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Filing a Consumer Proposal in British Columbia

A consumer proposal is a legal process where you make an offer to your creditors to repay them on terms that are possible for you to meet based on your situation. In most consumer proposals, you offer to repay a portion of what you owe over a specific period of time. Consumer proposals are usually paid in monthly payments. Once you have completed your proposal, the remaining outstanding debt is forgiven. For this reason, many people who are struggling with debt in British Columbia choose consumer proposals.

A consumer proposal allows you to eliminate a portion of your debt while still paying your creditors something. For many people, this option is preferable to bankruptcy.

You can only include unsecured debts in a consumer proposal (much like in a bankruptcy). Unsecured debts are debts such as credit card debt, unsecured lines of credit, personal loans and other such debts. You cannot include debts such as mortgages or automobile loans. In addition, court ordered payments such as alimony and child support are not included in a consumer proposal.

Consumer Proposals in BCWhen you file for consumer proposal in British Columbia (or anywhere in Canada, for that matter) you must do so with a licensed trustee in bankruptcy. Despite the name, these professionals are able to do more than just help you file for bankruptcy. A trustee in bankruptcy is called a “Proposal Administrator” when dealing with a consumer proposal.

Most trustees offer the initial consultation at no charge. During this consultation, the trustee will review your financial situation and explain the different options that are available to do. The available options will be different for each person since each financial situation is unique. If you decide to proceed with a consumer proposal, the next step is for the trustee to determine what a fair offer to your creditors would be.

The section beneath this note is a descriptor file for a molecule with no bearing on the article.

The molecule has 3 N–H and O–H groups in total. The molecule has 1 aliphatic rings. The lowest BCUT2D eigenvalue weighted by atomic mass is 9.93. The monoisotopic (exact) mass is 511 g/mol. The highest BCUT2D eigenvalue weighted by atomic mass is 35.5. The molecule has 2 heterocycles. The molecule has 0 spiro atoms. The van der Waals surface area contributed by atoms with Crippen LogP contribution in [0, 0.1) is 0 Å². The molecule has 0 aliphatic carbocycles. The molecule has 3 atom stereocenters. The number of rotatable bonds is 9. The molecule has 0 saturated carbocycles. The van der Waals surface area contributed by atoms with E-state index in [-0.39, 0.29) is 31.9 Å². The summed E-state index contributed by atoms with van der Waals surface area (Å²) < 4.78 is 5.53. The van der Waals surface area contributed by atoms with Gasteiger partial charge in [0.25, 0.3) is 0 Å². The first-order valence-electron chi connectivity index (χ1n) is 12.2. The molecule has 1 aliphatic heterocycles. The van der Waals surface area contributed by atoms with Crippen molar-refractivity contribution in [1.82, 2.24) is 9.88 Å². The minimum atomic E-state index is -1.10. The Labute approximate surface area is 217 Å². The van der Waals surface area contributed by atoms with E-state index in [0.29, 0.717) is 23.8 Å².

Once the offer is prepared, it is sent to all of your unsecured creditors. You must include all your debts in your proposal to all unsecured creditors. You can’t leave any out. They will then have 45 days to decide whether or not they vote to accept the proposal. If the majority vote to accept, then all of your unsecured creditors are bound by the terms of the proposal. A majority is determined by the amount of money that you owe to each creditor. For example, if you owe $10,000 in total, then creditors who are owed $5,001 of the debt are considered the majority.

Payments are made directly to your trustee who will then distribute them to your creditors. All administration fees are taken from these payments so you do not need to pay anything extra.


If the proposal is accepted, your primary responsibility is to make the payments as outlined in the proposal. It is important that you make these payments as agreed. If you miss three payments that you have not been able to make up, your proposal will be annulled. This means that your unsecured creditors will be free to take legal action against you for the full amount of your debt. This is important since, once your proposal is accepted, you receive protection from your unsecured creditors. They are not able to contact you directly or send collection agencies after you to collect their debts. All communication will be done by through your trustee. In addition, most civil legal action against you to collect debts will stop as well. If you proposal is annulled, you stop receiving this protection.

As a part of the consumer proposal process, you will also need to attend two financial counselling sessions. The goal of these sessions is to provide you with information on budgeting and money management that will help you avoid ending up in financial trouble in the future. You will also learn what can be done to improve your credit rating once you have completed your proposal. This is an important step as it allows you to rebuild your financial life and put yourself on a better track.

If you are struggling with debt, you may wish to do what many in British Columbia have already done and speak with a licensed trustee in bankruptcy. A trustee will help you understand your options and provide you with the information that you need to make an informed decision. A consumer proposal may be an option for you, but once you have detailed information on all options, you’ll be in a better position to make a decision for your financial future.